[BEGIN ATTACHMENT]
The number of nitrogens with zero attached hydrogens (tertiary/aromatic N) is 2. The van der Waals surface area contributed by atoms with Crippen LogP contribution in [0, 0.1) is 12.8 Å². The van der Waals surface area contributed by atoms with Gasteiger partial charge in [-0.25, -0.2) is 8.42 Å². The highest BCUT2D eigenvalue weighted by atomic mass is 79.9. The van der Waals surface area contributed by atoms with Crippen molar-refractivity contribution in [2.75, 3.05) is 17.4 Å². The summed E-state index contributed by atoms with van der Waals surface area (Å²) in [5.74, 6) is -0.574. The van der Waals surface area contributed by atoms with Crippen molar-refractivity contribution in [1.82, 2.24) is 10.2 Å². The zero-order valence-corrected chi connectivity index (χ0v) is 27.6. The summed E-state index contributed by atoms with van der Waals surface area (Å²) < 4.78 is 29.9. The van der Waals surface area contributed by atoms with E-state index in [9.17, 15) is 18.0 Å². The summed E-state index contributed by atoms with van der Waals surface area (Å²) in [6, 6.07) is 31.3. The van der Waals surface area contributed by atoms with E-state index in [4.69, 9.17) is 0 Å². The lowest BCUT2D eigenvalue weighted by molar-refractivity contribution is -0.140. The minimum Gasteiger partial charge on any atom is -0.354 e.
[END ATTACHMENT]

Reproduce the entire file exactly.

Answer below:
The number of nitrogens with zero attached hydrogens (tertiary/aromatic N) is 2. The van der Waals surface area contributed by atoms with Crippen LogP contribution in [0, 0.1) is 12.8 Å². The van der Waals surface area contributed by atoms with Gasteiger partial charge in [-0.25, -0.2) is 8.42 Å². The highest BCUT2D eigenvalue weighted by atomic mass is 79.9. The van der Waals surface area contributed by atoms with Crippen molar-refractivity contribution in [2.75, 3.05) is 17.4 Å². The summed E-state index contributed by atoms with van der Waals surface area (Å²) in [5.74, 6) is -0.574. The van der Waals surface area contributed by atoms with Crippen molar-refractivity contribution in [1.82, 2.24) is 10.2 Å². The zero-order valence-corrected chi connectivity index (χ0v) is 27.6. The summed E-state index contributed by atoms with van der Waals surface area (Å²) < 4.78 is 29.9. The van der Waals surface area contributed by atoms with E-state index in [9.17, 15) is 18.0 Å². The summed E-state index contributed by atoms with van der Waals surface area (Å²) in [6, 6.07) is 31.3. The van der Waals surface area contributed by atoms with E-state index in [4.69, 9.17) is 0 Å². The lowest BCUT2D eigenvalue weighted by molar-refractivity contribution is -0.140. The minimum Gasteiger partial charge on any atom is -0.354 e.